Mother's Day 2021: "The crushing isolation of coping with pregnancy loss during the pandemic"
Alberta woman Breanne finds a support network online after suffering back-to-back pregnancy losses. She shares her story raise more awareness about pregnancy loss, including the different ways it can occur, so that other women have the facts and don’t feel as alone as she did if they experience a similar situation.
Mother’s Day 2021: “The crushing isolation of coping with pregnancy loss during the pandemic”
When Breanne lost her first pregnancy on New Year's Day in 2020, she couldn’t imagine anything worse than the sadness and pain she felt in the aftermath. Then she lost a second pregnancy eight months later—in the midst of the COVID-19 pandemic.
“It was a really difficult time because I felt so isolated in this experience and I was going through something so traumatic and massive in my life. I didn't know what to do because I never thought that this would happen to me,” she said.
The 32-year-old Albertan was initially thrilled when she found out she was pregnant during the Christmas holidays in 2019—she had always wanted to be a mom. But soon after getting the good news, she started bleeding.
After multiple trips to the emergency room, doctors discovered Breanne had an ectopic pregnancy: the embryo had implanted itself in her fallopian tube.
“It's just a really terrible situation, because you're losing the baby but your own life is also at risk. At any moment the fallopian tube could rupture and then there's internal bleeding,” she explained.
According to AboutKidsHealth, ruptured ectopic pregnancy is the leading cause of death for mothers in their first trimester.
“It was a really scary experience, and it was also scary because I didn't know what was going on for a long time. I didn't know what an ectopic pregnancy was; that just wasn't something that I had been educated on. I was in a state of shock,” Breanne said.
“That's how I brought in 2020: In the hospital, losing my baby. So that was a pretty tragic way to start a new decade.”
In the weeks and months that followed, Breanne would wake up in the middle of the night wondering: “Did this really happen?” and “Did I dream that?”
“They never found a reason for it. There are risk factors for ectopic pregnancies, but I didn't have any of those risk factors. I'm a young, healthy person, so it was a big unknown for me and not having those answers was super stressful in itself. And I think the most difficult part was just feeling so alone.”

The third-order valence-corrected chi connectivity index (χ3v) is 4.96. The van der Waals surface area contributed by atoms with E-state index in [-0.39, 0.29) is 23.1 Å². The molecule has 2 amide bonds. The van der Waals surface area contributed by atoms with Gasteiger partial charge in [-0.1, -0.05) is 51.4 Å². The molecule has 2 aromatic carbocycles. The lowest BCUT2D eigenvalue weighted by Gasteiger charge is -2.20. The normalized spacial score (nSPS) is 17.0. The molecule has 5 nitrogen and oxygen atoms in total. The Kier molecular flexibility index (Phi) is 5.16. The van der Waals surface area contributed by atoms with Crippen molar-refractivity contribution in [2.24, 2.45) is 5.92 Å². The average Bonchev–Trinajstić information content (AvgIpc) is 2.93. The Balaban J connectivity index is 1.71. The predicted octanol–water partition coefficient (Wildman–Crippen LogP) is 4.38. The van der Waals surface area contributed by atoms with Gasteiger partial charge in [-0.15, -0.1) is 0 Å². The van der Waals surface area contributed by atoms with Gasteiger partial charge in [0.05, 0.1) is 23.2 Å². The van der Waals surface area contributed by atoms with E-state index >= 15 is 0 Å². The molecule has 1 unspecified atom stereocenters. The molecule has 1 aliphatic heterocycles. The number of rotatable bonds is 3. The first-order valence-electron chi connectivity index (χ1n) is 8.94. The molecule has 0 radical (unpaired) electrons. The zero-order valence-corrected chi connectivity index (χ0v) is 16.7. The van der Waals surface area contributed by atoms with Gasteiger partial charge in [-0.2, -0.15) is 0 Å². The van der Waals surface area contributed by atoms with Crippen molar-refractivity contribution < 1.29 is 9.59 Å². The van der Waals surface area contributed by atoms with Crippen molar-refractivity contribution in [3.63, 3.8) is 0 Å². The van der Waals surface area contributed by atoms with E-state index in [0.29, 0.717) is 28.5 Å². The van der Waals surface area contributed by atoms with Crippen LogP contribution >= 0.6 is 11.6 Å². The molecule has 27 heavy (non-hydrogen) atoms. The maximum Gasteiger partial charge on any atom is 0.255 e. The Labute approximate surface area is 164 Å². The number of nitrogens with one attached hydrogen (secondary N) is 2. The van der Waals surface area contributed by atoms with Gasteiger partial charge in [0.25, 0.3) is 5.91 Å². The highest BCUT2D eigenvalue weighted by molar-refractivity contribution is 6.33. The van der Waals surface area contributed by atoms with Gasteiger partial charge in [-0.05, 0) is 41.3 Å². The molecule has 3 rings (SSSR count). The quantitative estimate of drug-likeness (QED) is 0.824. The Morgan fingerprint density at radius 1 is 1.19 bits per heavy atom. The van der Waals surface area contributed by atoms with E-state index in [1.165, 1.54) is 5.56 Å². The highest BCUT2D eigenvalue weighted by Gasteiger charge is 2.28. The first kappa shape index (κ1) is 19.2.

Breanne says she wishes she had known how common pregnancy loss is among women. While there isn’t much Canadian data that tracks pregnancy loss, Tommy's National Centre for Miscarriage Research in the U.K. estimates one in four women experience at least one miscarriage during their reproductive lifetime.
“Even though it's really common to go through loss, women sometimes don't talk about it, and it's almost taboo to speak about loss,” Breanne said.
She pointed to pregnancy announcements that are commonly shared on social media, but remembers not seeing her own experience reflected in publicly shared posts.
When it came to telling people in her own life that she had suffered a loss, Breanne decided to take her time, as she was still trying to wrap her head around what had happened.
“I didn't know how to communicate it to other people because others hadn't shared with me their own stories of loss; so I felt like a bit of an outcast, to be honest. I didn't really know how to express how I was feeling, and I think that led to more isolation,” she said.
Over time, Breanne did open up. She connected with other women through a local pregnancy loss group, Angel Whispers, who understood what she had experienced.
“The women I met there are probably the strongest women I've ever met. The amount that they've gone through, and how strong and resilient they are, is something that continues to inspire me,” she said.
Breanne was able to access one-on-one sessions in addition to the support group. She also relied on her husband and family for support, but said that being able to connect with people who related to what she’d been through was crucial. Many of the women in her Angel Whispers group became long-term friends.
The support system fostered through those friendships became even more invaluable when Breanne experienced a second pregnancy loss last summer.
Similarly to her first loss, there was seemingly no explanation for the miscarriage, which happened when she was six or seven weeks along.